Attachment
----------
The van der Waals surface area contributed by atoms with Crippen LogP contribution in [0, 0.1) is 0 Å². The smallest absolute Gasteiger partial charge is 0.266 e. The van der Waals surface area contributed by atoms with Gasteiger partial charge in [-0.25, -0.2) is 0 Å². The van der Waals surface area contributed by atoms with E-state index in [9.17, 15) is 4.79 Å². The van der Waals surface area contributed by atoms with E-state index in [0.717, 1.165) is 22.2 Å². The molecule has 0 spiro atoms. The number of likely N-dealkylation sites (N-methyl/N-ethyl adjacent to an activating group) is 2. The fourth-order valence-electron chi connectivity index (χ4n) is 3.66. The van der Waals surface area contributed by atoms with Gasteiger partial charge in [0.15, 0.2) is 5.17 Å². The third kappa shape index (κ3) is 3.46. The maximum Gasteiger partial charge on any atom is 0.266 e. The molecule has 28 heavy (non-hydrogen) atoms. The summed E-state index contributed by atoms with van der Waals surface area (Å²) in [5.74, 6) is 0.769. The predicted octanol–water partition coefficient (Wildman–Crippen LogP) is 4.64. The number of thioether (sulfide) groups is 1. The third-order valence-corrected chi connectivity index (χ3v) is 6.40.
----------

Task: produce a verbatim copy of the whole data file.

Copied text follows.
The van der Waals surface area contributed by atoms with Crippen LogP contribution in [0, 0.1) is 0 Å². The smallest absolute Gasteiger partial charge is 0.266 e. The van der Waals surface area contributed by atoms with Gasteiger partial charge in [-0.25, -0.2) is 0 Å². The van der Waals surface area contributed by atoms with E-state index in [9.17, 15) is 4.79 Å². The van der Waals surface area contributed by atoms with E-state index in [0.717, 1.165) is 22.2 Å². The molecule has 0 spiro atoms. The number of likely N-dealkylation sites (N-methyl/N-ethyl adjacent to an activating group) is 2. The fourth-order valence-electron chi connectivity index (χ4n) is 3.66. The van der Waals surface area contributed by atoms with Gasteiger partial charge in [0.15, 0.2) is 5.17 Å². The third kappa shape index (κ3) is 3.46. The maximum Gasteiger partial charge on any atom is 0.266 e. The molecule has 28 heavy (non-hydrogen) atoms. The summed E-state index contributed by atoms with van der Waals surface area (Å²) in [5.74, 6) is 0.769. The predicted octanol–water partition coefficient (Wildman–Crippen LogP) is 4.64. The number of thioether (sulfide) groups is 1. The third-order valence-corrected chi connectivity index (χ3v) is 6.40.